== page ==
There's a huge early retirement movement these days, and it's filled with stories of successful 40-somethings and 50-somethings who leave the workforce well ahead of their peers and enjoy a lifetime of leisure as a result. In fact, it's pretty fair to call that sort of retirement "very early retirement."
When I hear the words "early retirement," I imagine folks in their late 50s or early 60s sneaking out of the workforce a little ahead of schedule. But for the purpose of this discussion, I'm talking about people who retire a good 10 to 20 years before most workers.
Now that that's out of the way, let's acknowledge the fact that while very early retirement is hard to achieve, it is doable -- particularly if you make sacrifices, save diligently, and adopt a willingness to live modestly once retired. But here's why the notion of very early retirement just doesn't sit well with me.
1. It's risky
Life has a way of throwing evolving expenses at us. For example, I know what healthcare costs me today, but I have no idea what it will cost three, five, or 10 years down the road. And if I retire in my 40s or 50s, it'll be many years before Medicare eligibility kicks in at 65. As such, I'll be stuck covering a very substantial expense on what could be a very tight budget.
Of course, healthcare is just one example of a recurring expense that can climb. The cost of owning or renting a home can increase, as well, as can the price of auto insurance, food, and basic utilities. To retire at a very young age would, for me, open the door to a world of financial stress that I'd rather avoid.
2. It's hard to save efficiently
There are tax benefits involved in saving for retirement in an IRA or 401(k) plan. With the traditional version of these plans, your contributions are made with pre-tax dollars and withdrawals are taxed in retirement. With the Roth version, contributions are made post-tax, but withdrawals are taken tax-free. The problem with IRAs and 401(k)s, however, is that you can't take withdrawals from them until you reach 59 1/2. Remove funds prior, and you risk a whopping 10% penalty on your distributions.
There are different ways to save for a very early retirement outside of an IRA or 401(k). For example, you could build an investment portfolio in a traditional brokerage account. But in that case, you wouldn't get any tax breaks in the process. In fact, if your investments earn money, you'll be liable for capital gains taxes in that account year after year, whereas IRAs and 401(k)s offer tax-deferred or, in the case of a Roth, tax-free growth.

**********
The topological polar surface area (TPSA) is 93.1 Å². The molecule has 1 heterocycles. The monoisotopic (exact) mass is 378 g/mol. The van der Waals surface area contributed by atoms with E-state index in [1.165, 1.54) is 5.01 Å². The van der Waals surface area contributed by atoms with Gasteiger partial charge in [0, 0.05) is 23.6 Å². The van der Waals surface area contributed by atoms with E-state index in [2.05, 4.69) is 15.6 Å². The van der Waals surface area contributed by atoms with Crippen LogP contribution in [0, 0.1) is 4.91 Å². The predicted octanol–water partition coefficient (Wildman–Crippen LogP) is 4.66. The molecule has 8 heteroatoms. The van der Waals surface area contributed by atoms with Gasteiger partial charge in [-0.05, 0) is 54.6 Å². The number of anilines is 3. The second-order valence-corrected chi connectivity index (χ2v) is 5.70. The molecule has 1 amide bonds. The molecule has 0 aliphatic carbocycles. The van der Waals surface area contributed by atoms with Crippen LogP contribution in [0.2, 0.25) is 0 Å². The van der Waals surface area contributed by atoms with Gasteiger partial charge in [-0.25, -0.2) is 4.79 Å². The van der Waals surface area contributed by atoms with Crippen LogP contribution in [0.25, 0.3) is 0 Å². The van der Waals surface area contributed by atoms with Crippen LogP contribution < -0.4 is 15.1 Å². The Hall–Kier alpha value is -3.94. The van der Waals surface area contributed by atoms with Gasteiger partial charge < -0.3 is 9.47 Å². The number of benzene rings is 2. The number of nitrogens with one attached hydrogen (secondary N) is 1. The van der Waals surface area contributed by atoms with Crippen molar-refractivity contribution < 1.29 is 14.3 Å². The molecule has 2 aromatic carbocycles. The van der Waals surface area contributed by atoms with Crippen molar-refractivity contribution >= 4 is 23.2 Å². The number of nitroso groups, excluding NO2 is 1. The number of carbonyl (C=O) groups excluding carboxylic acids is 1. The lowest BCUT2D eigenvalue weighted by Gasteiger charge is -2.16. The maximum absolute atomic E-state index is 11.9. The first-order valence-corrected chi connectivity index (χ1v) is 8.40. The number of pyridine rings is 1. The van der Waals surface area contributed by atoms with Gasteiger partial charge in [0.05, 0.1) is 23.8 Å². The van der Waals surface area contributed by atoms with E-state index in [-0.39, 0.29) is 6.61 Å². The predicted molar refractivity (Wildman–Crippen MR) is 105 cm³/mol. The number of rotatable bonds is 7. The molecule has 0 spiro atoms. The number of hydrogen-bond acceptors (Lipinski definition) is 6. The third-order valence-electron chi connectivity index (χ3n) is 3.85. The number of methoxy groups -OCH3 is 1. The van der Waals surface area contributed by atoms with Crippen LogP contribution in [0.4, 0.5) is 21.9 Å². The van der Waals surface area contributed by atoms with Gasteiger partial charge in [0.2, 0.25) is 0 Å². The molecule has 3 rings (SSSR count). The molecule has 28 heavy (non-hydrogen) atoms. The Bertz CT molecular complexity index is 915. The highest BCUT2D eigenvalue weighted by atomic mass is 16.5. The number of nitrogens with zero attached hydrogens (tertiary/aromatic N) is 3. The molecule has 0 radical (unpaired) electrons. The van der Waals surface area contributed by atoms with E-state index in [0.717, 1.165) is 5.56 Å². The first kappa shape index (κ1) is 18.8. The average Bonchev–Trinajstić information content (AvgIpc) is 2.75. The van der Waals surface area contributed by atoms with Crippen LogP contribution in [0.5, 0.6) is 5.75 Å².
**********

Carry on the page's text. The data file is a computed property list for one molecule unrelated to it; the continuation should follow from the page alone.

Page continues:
Investing in real estate is also an option if you're looking to retire well ahead of 59 1/2 and want access to your money sooner. And while there are tax breaks involved (you can deduct certain costs on your taxes related to income or investment properties), there's also a lot of risk.
Though I currently have a traditional brokerage account with investments and I may be looking to dabble in real estate in the not-so-distant future, I like the idea of saving my money in my solo 401(k), which gives me a huge tax break when I max out my contributions. But because that money can't be accessed penalty-free until 59 1/2, it's just not a viable solution for a very early retirement, which doesn't align with my savings preferences.
3. It can be boring
My job keeps me pretty busy, and there are weeks when I wouldn't mind working fewer hours or even snagging the occasional full day off. But the idea of retiring in my 40s or 50s, only to sit around and have nothing to do for the 40+ hours a week I currently spend working, sounds downright unpleasant.
Many people who retire very early say they'll travel a lot or spend their days pursuing hobbies. That's all fine and good, but traveling costs money, and frankly, I don't see myself being in a position to retire in my 40s or even early 50s with millions of dollars to fund nonstop globetrotting (and this is coming from a person who has practically perfected the art of traveling on the cheap). I also think that the hobbies I enjoy can only keep me so busy before my mind starts to yearn for something more. As such, the boredom factor alone makes a very early retirement unattractive to me.
There may be a better middle ground
Very early retirement is a difficult thing to pull off financially, logistically, and even mentally. On the other hand, regular old early retirement is more doable.
If you retire in your early 60s, you'll have access to your IRA or 401(k) funds, and as long as you're 62, Social Security will be on the table, as well. You'll also be pretty close to getting on Medicare, and while that's not a cheap option, it's often better than having to foot the bill for private insurance yourself.
Another middle-ground solution? Retire from your first career in your 40s or 50s, especially if it doesn't bring you satisfaction, but then find work you like doing and keep at it until you get closer to your 60s. You may earn a lot less doing something you love, but that way, you'll get the financial stability of a paycheck and the mental benefit of having some amount of structure in your life.
Many people push themselves to retire very early. If that works for you, great. But to me, the idea of cutting my career that short sounds both terrifying and wholly unappealing.